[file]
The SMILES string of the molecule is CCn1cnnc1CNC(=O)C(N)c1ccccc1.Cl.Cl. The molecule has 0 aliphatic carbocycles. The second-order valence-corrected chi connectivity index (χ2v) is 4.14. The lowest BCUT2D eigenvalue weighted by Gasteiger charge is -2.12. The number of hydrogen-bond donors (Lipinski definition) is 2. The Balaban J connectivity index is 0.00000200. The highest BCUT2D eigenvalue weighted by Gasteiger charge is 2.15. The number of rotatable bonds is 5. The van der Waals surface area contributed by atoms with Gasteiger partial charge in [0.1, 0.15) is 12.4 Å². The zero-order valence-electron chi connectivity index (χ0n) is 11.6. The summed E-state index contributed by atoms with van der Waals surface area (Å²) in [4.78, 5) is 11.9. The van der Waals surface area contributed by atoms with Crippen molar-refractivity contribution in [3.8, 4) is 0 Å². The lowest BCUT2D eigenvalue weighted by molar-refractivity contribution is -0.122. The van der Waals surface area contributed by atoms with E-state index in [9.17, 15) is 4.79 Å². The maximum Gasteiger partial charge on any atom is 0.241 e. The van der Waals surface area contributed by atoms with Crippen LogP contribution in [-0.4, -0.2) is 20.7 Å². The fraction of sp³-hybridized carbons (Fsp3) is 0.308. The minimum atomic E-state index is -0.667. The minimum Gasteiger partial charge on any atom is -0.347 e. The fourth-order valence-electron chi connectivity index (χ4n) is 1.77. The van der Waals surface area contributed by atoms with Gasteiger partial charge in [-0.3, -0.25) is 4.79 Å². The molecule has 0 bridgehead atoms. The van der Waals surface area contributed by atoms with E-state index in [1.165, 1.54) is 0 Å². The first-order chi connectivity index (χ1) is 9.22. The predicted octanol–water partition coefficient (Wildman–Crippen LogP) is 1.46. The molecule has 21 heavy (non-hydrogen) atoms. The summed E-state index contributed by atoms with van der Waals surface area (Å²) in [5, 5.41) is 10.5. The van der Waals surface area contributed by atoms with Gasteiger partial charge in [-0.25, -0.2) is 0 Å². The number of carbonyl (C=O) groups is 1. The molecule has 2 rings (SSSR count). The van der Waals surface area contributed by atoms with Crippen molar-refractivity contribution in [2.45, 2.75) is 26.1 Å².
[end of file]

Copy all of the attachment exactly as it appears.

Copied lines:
The SMILES string of the molecule is CCn1cnnc1CNC(=O)C(N)c1ccccc1.Cl.Cl. The molecule has 0 aliphatic carbocycles. The second-order valence-corrected chi connectivity index (χ2v) is 4.14. The lowest BCUT2D eigenvalue weighted by Gasteiger charge is -2.12. The number of hydrogen-bond donors (Lipinski definition) is 2. The Balaban J connectivity index is 0.00000200. The highest BCUT2D eigenvalue weighted by Gasteiger charge is 2.15. The number of rotatable bonds is 5. The van der Waals surface area contributed by atoms with Gasteiger partial charge in [0.1, 0.15) is 12.4 Å². The zero-order valence-electron chi connectivity index (χ0n) is 11.6. The summed E-state index contributed by atoms with van der Waals surface area (Å²) in [4.78, 5) is 11.9. The van der Waals surface area contributed by atoms with Crippen molar-refractivity contribution in [3.8, 4) is 0 Å². The lowest BCUT2D eigenvalue weighted by molar-refractivity contribution is -0.122. The van der Waals surface area contributed by atoms with E-state index in [9.17, 15) is 4.79 Å². The maximum Gasteiger partial charge on any atom is 0.241 e. The van der Waals surface area contributed by atoms with Crippen LogP contribution in [-0.4, -0.2) is 20.7 Å². The fraction of sp³-hybridized carbons (Fsp3) is 0.308. The minimum atomic E-state index is -0.667. The minimum Gasteiger partial charge on any atom is -0.347 e. The fourth-order valence-electron chi connectivity index (χ4n) is 1.77. The van der Waals surface area contributed by atoms with Gasteiger partial charge in [-0.3, -0.25) is 4.79 Å². The molecule has 0 bridgehead atoms. The van der Waals surface area contributed by atoms with E-state index in [1.165, 1.54) is 0 Å². The first-order chi connectivity index (χ1) is 9.22. The predicted octanol–water partition coefficient (Wildman–Crippen LogP) is 1.46. The molecule has 21 heavy (non-hydrogen) atoms. The summed E-state index contributed by atoms with van der Waals surface area (Å²) in [5, 5.41) is 10.5. The van der Waals surface area contributed by atoms with Gasteiger partial charge in [-0.25, -0.2) is 0 Å². The number of carbonyl (C=O) groups is 1. The molecule has 2 rings (SSSR count). The van der Waals surface area contributed by atoms with Crippen molar-refractivity contribution in [2.45, 2.75) is 26.1 Å².